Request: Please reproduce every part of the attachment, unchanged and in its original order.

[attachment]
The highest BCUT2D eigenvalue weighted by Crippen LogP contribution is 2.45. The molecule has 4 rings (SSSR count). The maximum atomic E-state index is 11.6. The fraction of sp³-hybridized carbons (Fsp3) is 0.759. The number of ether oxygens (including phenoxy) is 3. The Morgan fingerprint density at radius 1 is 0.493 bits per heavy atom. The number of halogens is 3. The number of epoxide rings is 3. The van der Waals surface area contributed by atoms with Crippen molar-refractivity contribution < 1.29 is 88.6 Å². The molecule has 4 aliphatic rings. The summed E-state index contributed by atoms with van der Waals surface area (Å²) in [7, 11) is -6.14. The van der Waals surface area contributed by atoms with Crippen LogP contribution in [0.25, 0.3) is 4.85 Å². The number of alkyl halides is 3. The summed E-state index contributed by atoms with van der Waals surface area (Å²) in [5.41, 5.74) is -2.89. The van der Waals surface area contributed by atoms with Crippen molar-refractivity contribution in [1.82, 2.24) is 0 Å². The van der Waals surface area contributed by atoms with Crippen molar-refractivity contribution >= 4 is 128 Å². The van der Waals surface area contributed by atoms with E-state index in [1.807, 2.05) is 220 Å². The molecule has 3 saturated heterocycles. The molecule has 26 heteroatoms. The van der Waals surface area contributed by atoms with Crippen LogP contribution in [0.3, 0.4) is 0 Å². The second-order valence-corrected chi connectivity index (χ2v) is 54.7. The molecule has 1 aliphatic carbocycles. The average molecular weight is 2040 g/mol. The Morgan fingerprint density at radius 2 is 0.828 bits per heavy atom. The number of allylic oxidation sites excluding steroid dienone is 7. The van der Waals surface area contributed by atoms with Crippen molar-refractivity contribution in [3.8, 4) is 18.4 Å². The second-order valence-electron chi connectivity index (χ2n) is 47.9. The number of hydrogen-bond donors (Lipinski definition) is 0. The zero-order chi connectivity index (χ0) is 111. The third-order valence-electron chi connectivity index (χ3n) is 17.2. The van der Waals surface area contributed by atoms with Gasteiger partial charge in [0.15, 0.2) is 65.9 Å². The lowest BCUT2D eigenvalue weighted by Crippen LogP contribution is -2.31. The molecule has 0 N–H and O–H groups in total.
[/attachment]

The highest BCUT2D eigenvalue weighted by Crippen LogP contribution is 2.45. The molecule has 4 rings (SSSR count). The maximum atomic E-state index is 11.6. The fraction of sp³-hybridized carbons (Fsp3) is 0.759. The number of ether oxygens (including phenoxy) is 3. The Morgan fingerprint density at radius 1 is 0.493 bits per heavy atom. The number of halogens is 3. The number of epoxide rings is 3. The van der Waals surface area contributed by atoms with Crippen molar-refractivity contribution < 1.29 is 88.6 Å². The molecule has 4 aliphatic rings. The summed E-state index contributed by atoms with van der Waals surface area (Å²) in [7, 11) is -6.14. The van der Waals surface area contributed by atoms with Crippen LogP contribution in [0.25, 0.3) is 4.85 Å². The number of alkyl halides is 3. The summed E-state index contributed by atoms with van der Waals surface area (Å²) in [5.41, 5.74) is -2.89. The van der Waals surface area contributed by atoms with Crippen molar-refractivity contribution in [1.82, 2.24) is 0 Å². The van der Waals surface area contributed by atoms with Crippen molar-refractivity contribution >= 4 is 128 Å². The van der Waals surface area contributed by atoms with E-state index in [1.807, 2.05) is 220 Å². The molecule has 3 saturated heterocycles. The molecule has 26 heteroatoms. The van der Waals surface area contributed by atoms with Crippen LogP contribution in [0.3, 0.4) is 0 Å². The second-order valence-corrected chi connectivity index (χ2v) is 54.7. The molecule has 1 aliphatic carbocycles. The average molecular weight is 2040 g/mol. The Morgan fingerprint density at radius 2 is 0.828 bits per heavy atom. The number of allylic oxidation sites excluding steroid dienone is 7. The van der Waals surface area contributed by atoms with Crippen molar-refractivity contribution in [3.8, 4) is 18.4 Å². The second-order valence-electron chi connectivity index (χ2n) is 47.9. The number of hydrogen-bond donors (Lipinski definition) is 0. The zero-order chi connectivity index (χ0) is 111. The third-order valence-electron chi connectivity index (χ3n) is 17.2. The van der Waals surface area contributed by atoms with Gasteiger partial charge in [0.15, 0.2) is 65.9 Å². The lowest BCUT2D eigenvalue weighted by Crippen LogP contribution is -2.31. The molecule has 0 N–H and O–H groups in total.